5.2. Register File

The register file implements and provides access to all processor registers. It implements the register definitions according to the SPARC architecture [19]. It defines a set of overlapping windows general-purpose instruction registers. These overlapping windows provide functionality to pass parameters between subroutine calls. The execution of SAVE and RESTORE instructions allow the adjustment to a new register window, which contains shared output and input registers for different window values.

The register file further implements 32 floating-point general-purpose registers. These registers are usable by all floating-point instructions. In addition to generalpurpose registers, the register file also implements the SPARC control and status registers. These control and status registers provide access to configuration and status of a SPARC processor and are necessary for compliance with SPARC execution model. Some status registers are critical in execution, for example the processor state register (PSR) holds the contents of the condition codes. The register file also supports the execution of the SAVE and RESTORE instructions, shifting the register window up or down. All of these options combine to make a fully compliant SPARC register set.

5.3. Memory Controller

The memory controller enables access to external addressed memory. This supports both reading and writing of external memory. The basic functionality of the memory controller is simple and its implementation is straightforward. The SPARC standard defines the primary external memory bus to use the AMBA AHB bus protocol. Therefore, the PolyNoC processor and the memory controller implements an AMBA AHB master controller for accessing the bus.

In addition to providing access to the external memory space, small amount of configuration memory space must also be implemented within the memory controller. This memory space provides plug-n-play capabilities for the AHB bus, enabling AHB bus slaves to be added and configuration options and memory address locations stored. This configuration space is crucial to the memory controller master controller and used to generate chip selects and initiate access to AHB slaves.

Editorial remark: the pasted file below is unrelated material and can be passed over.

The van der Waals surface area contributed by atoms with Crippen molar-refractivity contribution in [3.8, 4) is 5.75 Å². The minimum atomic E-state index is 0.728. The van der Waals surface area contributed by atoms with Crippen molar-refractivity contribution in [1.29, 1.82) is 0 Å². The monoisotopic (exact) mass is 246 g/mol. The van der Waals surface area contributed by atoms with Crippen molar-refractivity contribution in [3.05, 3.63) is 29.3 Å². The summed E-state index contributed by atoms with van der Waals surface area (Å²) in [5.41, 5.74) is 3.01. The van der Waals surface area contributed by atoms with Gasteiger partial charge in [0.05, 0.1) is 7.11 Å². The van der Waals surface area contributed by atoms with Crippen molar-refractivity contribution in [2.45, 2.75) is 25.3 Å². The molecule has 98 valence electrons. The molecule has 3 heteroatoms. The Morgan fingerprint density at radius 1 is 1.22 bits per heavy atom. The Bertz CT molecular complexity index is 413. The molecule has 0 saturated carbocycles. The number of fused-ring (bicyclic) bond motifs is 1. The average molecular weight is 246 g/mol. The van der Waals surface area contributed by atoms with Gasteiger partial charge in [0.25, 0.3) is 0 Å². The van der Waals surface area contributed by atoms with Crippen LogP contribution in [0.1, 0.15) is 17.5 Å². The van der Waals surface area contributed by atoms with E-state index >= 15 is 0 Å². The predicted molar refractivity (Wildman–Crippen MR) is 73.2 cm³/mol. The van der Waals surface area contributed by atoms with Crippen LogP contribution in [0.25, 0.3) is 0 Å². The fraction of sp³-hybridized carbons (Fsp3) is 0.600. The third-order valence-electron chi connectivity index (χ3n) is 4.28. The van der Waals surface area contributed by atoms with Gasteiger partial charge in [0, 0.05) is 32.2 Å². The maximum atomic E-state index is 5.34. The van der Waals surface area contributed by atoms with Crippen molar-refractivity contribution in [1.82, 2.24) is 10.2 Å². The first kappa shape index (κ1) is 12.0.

5.4. Arithmetic Logic Unit

The ALU performs all integer arithmetic and logic computations for instructions. In addition to execution of basic instructions, the ALU also computes memory addresses and branch and jump targets. The ALU must be robust enough to support arithmetic and logic operations for all data types as required by the SPARC instruction set. ALU performance can have a significant impact on over all processor performance but from the standpoint of the operation of the PolyNoC processor, it does not present any new challenges.

5.5. Floating-Point Unit

Like the ALU, the FPU performs all arithmetic and logic computations for floating point operations. This implements all basic computations on standard IEEE-754 floating-point numbers. The implementation can vary widely and have performance impacts on the PolyNoC processor. A potential advantage of the PolyNoC processor is the ability to incorporate multiple or even different FPU implementations allowing for design choices that are not feasible with a traditional general purpose processor.

6. NoC Interconnect

The network-on-chip (NoC) interconnect links all functional elements together and enables communication among them. Any instruction will traverse the NoC multiple times during execution. For the basic SPARC instruction with just the core functional elements, it will require 3 to 5 trips through the NoC to complete execution of each instruction (similar to pipeline stages). Therefore, performance of the NoC links is very important to the overall performance of the PolyNoC processor.

The NoC should also be able to provide a scalable architecture with a dynamic layout. The PolyNoC processor’s main advantages are in flexibility and reconfiguration. The greatest performance gains are obtained by real time reconfiguration of the number and type of functional elements. The NoC must be able to support to addition and subtraction of functional elements with no impact to overall NoC performance. In addition, due to the heavy dependency on latency, the NoC needs to scale well. As additional functional elements are added and the total number of nodes within the NoC increases, the average latency for travel over the NoC should not grow rapidly. If the NoC latency increases too quickly, any performance gain from additional functional elements can be lost due to the penalties from increased execution time.